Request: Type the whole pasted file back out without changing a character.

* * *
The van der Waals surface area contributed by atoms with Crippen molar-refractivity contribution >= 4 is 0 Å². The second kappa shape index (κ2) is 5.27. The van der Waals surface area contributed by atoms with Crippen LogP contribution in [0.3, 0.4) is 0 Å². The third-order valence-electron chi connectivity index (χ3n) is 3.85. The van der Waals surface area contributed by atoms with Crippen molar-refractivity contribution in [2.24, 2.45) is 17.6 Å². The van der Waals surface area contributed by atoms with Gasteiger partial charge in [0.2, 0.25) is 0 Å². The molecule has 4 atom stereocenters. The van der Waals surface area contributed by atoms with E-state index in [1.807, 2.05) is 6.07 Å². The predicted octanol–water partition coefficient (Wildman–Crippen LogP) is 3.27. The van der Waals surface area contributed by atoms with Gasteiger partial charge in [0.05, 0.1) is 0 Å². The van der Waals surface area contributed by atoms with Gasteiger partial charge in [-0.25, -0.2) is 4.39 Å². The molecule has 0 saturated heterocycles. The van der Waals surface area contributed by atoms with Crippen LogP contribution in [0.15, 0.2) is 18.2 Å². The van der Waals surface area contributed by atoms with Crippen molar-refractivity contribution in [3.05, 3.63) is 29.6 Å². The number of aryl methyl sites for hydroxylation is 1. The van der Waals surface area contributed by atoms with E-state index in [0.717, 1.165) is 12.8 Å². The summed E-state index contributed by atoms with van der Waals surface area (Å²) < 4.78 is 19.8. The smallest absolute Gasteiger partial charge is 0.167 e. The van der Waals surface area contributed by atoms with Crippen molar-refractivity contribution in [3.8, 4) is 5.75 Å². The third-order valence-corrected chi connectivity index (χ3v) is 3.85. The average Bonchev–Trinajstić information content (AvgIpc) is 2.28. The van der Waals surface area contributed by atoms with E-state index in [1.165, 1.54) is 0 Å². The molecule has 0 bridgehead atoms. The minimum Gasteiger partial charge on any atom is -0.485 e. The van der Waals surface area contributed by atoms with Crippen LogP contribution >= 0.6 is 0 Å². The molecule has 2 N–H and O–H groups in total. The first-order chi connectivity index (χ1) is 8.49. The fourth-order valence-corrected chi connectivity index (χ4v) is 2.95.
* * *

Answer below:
The van der Waals surface area contributed by atoms with Crippen molar-refractivity contribution >= 4 is 0 Å². The second kappa shape index (κ2) is 5.27. The van der Waals surface area contributed by atoms with Crippen LogP contribution in [0.3, 0.4) is 0 Å². The third-order valence-electron chi connectivity index (χ3n) is 3.85. The van der Waals surface area contributed by atoms with Crippen molar-refractivity contribution in [2.24, 2.45) is 17.6 Å². The van der Waals surface area contributed by atoms with Gasteiger partial charge in [0.2, 0.25) is 0 Å². The molecule has 4 atom stereocenters. The van der Waals surface area contributed by atoms with E-state index in [1.807, 2.05) is 6.07 Å². The predicted octanol–water partition coefficient (Wildman–Crippen LogP) is 3.27. The van der Waals surface area contributed by atoms with Gasteiger partial charge in [0.05, 0.1) is 0 Å². The van der Waals surface area contributed by atoms with Gasteiger partial charge in [-0.25, -0.2) is 4.39 Å². The molecule has 0 saturated heterocycles. The van der Waals surface area contributed by atoms with Crippen LogP contribution in [0.15, 0.2) is 18.2 Å². The van der Waals surface area contributed by atoms with Crippen molar-refractivity contribution in [3.05, 3.63) is 29.6 Å². The number of aryl methyl sites for hydroxylation is 1. The van der Waals surface area contributed by atoms with E-state index in [0.717, 1.165) is 12.8 Å². The summed E-state index contributed by atoms with van der Waals surface area (Å²) < 4.78 is 19.8. The smallest absolute Gasteiger partial charge is 0.167 e. The van der Waals surface area contributed by atoms with Crippen molar-refractivity contribution in [3.8, 4) is 5.75 Å². The third-order valence-corrected chi connectivity index (χ3v) is 3.85. The average Bonchev–Trinajstić information content (AvgIpc) is 2.28. The van der Waals surface area contributed by atoms with E-state index in [1.165, 1.54) is 0 Å². The molecule has 0 bridgehead atoms. The minimum Gasteiger partial charge on any atom is -0.485 e. The van der Waals surface area contributed by atoms with Crippen LogP contribution >= 0.6 is 0 Å². The molecule has 2 N–H and O–H groups in total. The first-order chi connectivity index (χ1) is 8.49. The fourth-order valence-corrected chi connectivity index (χ4v) is 2.95.